The To-Do Checklist When Working with Charities and Other Non-Profits

The To-Do Checklist When Working with Charities and Other Non-Profits



  • Be aware of all events and be willing to spend on a ticket for you and a plus one. If you don’t want to be at the event or cannot attend, gift the ticket purchase to a worthy recipient and make the purchase anyway.
  • Be willing to share on social media if something makes sense to your particular friends/fans to further the goals of the organization. Share feedback if the content is uncomfortable to share or out of line with your audience/sphere of influence.
  • Set aside between $150 and $1500 a year as a donation and earmark it to a general fund item. If you increase the amount, at some point it will make sense to specify the donation to be used on a pet project but at these levels, recognize the importance of general operating funds, especially for fully grant funded organizations.
  • Be willing to share skills that you have that can improve the organizations offerings. This doesn’t need to be in the day-to-day operations per se, but could also be in marketing or promotional efforts to help solidify their reputation among new demographics, etc.
  • Don’t ask for favors unless you’ve been approached and told you can or should. It’s not because you haven’t been generous, but because it can cause a large strain on events or during normal operations to make you feel like a celebrity. As a casual supporter, it’s OK to ask for special one-offs, if management makes it clear that they want you to take advantage of such offers.
  • Make sure you understand the elevator pitch and the specific mission and vision of the organization and that you are referring donors and volunteers to the correct point person.


  • Be willing to attend at the very minimum, the annual event fundraiser and to make a big showing there. Even if you aren’t bidding on every auction item or throwing money at the organization, at least showing your vocal support at that annual event is quite important. If you cannot attend, or prefer to be more private, please at least make sure you are buying a table and donating to worthy recipients, or putting people who would otherwise be potential donors in those seats.
  • Consider your threshold for donation and meet with the Executive Director, or other representatives to ensure any specific asks can be handled and are within reason if you have pet projects. Generally the donation for a local charity is $5k+ a year to get into the major donor status. Most major donors are likely to go more than 10k a year as a standing donation. It’s ok to ask for small favors and to earmark funds at these thresholds, but the projects should align well with the general practices of the organization, certainly.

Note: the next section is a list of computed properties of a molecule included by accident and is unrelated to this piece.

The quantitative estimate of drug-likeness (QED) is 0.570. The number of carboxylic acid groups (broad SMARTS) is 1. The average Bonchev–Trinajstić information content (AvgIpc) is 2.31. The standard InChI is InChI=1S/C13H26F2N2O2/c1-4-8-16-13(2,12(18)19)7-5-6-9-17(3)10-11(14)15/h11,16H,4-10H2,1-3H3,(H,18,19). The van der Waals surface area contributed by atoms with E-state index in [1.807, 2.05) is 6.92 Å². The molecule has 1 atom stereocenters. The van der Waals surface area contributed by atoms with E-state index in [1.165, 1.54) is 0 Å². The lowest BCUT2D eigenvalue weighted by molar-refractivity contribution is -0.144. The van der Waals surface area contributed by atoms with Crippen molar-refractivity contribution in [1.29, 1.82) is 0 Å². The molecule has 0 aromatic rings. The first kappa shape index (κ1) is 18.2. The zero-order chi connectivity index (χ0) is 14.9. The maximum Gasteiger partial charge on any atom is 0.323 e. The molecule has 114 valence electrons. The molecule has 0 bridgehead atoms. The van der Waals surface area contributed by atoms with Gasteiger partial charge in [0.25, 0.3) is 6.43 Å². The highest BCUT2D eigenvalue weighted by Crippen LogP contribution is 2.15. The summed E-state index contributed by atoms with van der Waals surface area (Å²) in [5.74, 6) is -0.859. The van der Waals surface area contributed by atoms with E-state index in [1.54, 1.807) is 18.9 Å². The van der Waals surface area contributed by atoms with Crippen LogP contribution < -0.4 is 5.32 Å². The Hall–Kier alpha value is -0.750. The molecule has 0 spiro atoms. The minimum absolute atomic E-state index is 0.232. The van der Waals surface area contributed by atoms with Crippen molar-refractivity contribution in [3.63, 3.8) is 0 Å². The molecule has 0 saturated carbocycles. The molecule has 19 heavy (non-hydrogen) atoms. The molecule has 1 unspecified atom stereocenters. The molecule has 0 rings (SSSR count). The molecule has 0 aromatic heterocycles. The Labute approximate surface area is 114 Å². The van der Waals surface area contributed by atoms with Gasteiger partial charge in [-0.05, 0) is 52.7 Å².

• You won’t be expected to use social media unless that is part of your personal brand, or you have a robust following and the cause aligns well with the followers. In lieu of that, you will be “expected” to consider a sponsorship at the annual event and at smaller fundraising events. Consideration is important, even if it’s just in name only to help spur others on to donate.
  • Get to know the board and the management. Make sure you give input as it makes sense to, to keep the organization growing properly and funded well.


  • Attend as many board meetings as possible. Serve on reasonably aligned committees and offer your skills to improve the board and management experience.
  • Understand the legalities and compliance concerns that you will be bound to as a board member. hold yourself to the highest standard of care in a fiduciary capacity and in order to keep legal liabilities to a minimum.
  • Be willing to volunteer and get family involved as it makes sense. a few extra hours a year never hurt anyone, especially since you are already committing to dozens of hours in a board member capacity.
  • Always be on the lookout for skilled volunteers that can further the goals of the organization. this is particularly true for technology and innovation skillsets that can help the organization stay at the edge of development and progression. Be able to persuade these candidates to serve alongside you by understanding the elevator pitch for the organization and understanding how to tell a story about what the company does and how it sets itself apart.
  • Buy tickets to all the events. Even if you are not in a financial position to make large donations. The simple fundraising effort and willingness to pitch in, goes a long way to showing your support. Budget for the events if needed. If you feel the ticket prices are too high, or that you cannot support the organization at that level monetarily, take legitimate strides to improve the product/fundraising options.
  • Buy some books on board governance and non-profit management. The following can be quite enlightening. BOOK #1 | BOOK #2 | BOOK #3
  • Be willing to engage with people about the organization in public and have a couple of rehearsed pitches that can help you through that process when the time arises.
  • If you cannot contribute money each year to the organization, figure out a way to raise in-kind donations or monetary contributions through friends, colleagues and other sources to make up for the shortfall.
  • Plan on spending 100 hours doing board related things, and in a volunteer position that highlights your specific and strategic skillset annually.